The research, funded by the Engineering and Physical Sciences Research Council, enabled Dr Raby and other UK scientists and engineers to join an international team of experts on field trips to Japan.
These two trips were conducted by the Earthquake Engineers Field Investigation Team and are part of a wider international effort to reduce the impacts of earthquakes globally.
During the initial visit in mid-2011, they were able to observe the levels of destruction caused, while a follow-up in 2013 enabled them to see the recovery, newly-completed sea defences and the design guidelines being implemented to mitigate against future catastrophes.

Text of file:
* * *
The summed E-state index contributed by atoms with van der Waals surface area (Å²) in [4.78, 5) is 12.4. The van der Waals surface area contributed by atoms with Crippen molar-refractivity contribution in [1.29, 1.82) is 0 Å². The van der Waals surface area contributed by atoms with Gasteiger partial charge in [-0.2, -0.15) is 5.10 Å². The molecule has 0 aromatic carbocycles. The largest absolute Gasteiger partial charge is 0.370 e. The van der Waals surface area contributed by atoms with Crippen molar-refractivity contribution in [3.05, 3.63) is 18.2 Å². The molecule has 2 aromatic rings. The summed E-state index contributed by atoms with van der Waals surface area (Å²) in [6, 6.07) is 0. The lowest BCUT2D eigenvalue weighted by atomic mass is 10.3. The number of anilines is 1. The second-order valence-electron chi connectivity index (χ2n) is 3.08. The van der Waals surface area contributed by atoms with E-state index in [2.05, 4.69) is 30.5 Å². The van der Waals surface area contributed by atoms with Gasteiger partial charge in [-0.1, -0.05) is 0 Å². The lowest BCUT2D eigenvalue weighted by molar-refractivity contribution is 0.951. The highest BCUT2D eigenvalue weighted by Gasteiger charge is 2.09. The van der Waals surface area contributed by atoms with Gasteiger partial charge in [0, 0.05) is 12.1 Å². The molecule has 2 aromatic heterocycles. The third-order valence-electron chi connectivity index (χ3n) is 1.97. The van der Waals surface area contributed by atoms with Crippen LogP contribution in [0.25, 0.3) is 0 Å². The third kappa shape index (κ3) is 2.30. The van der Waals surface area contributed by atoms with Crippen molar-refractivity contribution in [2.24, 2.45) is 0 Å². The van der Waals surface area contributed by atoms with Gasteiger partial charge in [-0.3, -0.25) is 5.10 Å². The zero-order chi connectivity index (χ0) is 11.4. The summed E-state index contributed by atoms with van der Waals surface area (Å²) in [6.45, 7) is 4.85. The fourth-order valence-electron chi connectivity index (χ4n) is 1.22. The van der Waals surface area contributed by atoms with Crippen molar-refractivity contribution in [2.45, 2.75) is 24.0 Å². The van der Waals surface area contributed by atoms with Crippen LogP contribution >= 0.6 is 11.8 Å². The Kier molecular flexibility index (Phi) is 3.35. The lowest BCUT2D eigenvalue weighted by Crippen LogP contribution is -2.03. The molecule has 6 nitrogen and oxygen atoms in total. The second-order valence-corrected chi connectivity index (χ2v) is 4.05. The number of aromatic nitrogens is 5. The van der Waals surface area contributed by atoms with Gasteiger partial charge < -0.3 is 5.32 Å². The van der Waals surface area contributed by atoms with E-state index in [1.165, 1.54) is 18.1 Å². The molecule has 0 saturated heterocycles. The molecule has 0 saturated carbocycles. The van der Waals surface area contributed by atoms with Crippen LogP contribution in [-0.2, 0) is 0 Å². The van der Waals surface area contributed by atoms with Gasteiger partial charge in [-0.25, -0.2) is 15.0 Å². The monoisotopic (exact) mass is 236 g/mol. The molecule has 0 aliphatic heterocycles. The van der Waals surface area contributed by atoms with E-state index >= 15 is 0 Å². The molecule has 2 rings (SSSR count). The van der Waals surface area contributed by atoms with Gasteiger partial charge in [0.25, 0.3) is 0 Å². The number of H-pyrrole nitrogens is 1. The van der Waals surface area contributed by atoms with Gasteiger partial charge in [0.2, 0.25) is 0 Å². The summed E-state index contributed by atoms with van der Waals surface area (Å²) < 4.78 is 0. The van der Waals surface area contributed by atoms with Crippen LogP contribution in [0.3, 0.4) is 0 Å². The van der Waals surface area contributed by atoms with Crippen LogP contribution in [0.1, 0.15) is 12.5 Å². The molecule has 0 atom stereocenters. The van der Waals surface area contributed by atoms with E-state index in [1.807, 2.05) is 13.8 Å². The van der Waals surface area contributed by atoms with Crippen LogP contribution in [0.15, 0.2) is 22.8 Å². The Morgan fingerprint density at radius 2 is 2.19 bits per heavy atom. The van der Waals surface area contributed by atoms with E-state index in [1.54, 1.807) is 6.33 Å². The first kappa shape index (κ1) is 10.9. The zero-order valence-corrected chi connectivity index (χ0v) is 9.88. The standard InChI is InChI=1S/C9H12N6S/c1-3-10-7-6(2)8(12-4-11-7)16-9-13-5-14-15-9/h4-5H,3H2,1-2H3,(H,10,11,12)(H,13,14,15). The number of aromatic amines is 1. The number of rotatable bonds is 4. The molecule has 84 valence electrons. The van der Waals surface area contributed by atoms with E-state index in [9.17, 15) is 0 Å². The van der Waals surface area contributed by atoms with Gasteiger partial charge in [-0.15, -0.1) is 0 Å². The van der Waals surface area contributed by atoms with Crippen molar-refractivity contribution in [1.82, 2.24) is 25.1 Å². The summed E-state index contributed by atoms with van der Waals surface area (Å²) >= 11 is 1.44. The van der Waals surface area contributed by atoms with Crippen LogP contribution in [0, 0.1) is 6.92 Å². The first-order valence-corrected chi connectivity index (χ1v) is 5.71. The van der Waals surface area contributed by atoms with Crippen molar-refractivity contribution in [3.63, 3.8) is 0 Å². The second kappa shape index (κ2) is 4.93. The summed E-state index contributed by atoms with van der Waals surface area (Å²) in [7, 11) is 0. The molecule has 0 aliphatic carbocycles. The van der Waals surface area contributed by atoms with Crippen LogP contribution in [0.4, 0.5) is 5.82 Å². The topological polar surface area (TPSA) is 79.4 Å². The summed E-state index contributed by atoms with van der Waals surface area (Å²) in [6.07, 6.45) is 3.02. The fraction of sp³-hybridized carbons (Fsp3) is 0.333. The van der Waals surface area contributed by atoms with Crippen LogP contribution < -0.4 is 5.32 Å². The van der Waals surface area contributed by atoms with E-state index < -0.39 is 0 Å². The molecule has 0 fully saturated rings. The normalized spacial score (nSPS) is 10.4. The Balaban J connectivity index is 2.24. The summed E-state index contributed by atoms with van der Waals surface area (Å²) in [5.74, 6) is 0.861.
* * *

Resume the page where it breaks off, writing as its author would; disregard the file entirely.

Their analysis involved translating the disaster scenario manual prepared by Japan's National Institute for Land and Infrastructure Management, which features comprehensive material enabling designers to appreciate possible failure mechanisms.
The results show that the threats were not being addressed in design codes, something that is also apparently more widely in tsunami-prone nations.
The headline message is that there needs to be more joined-up thinking between those who understand the tsunami sources and the implications for populations and infrastructure.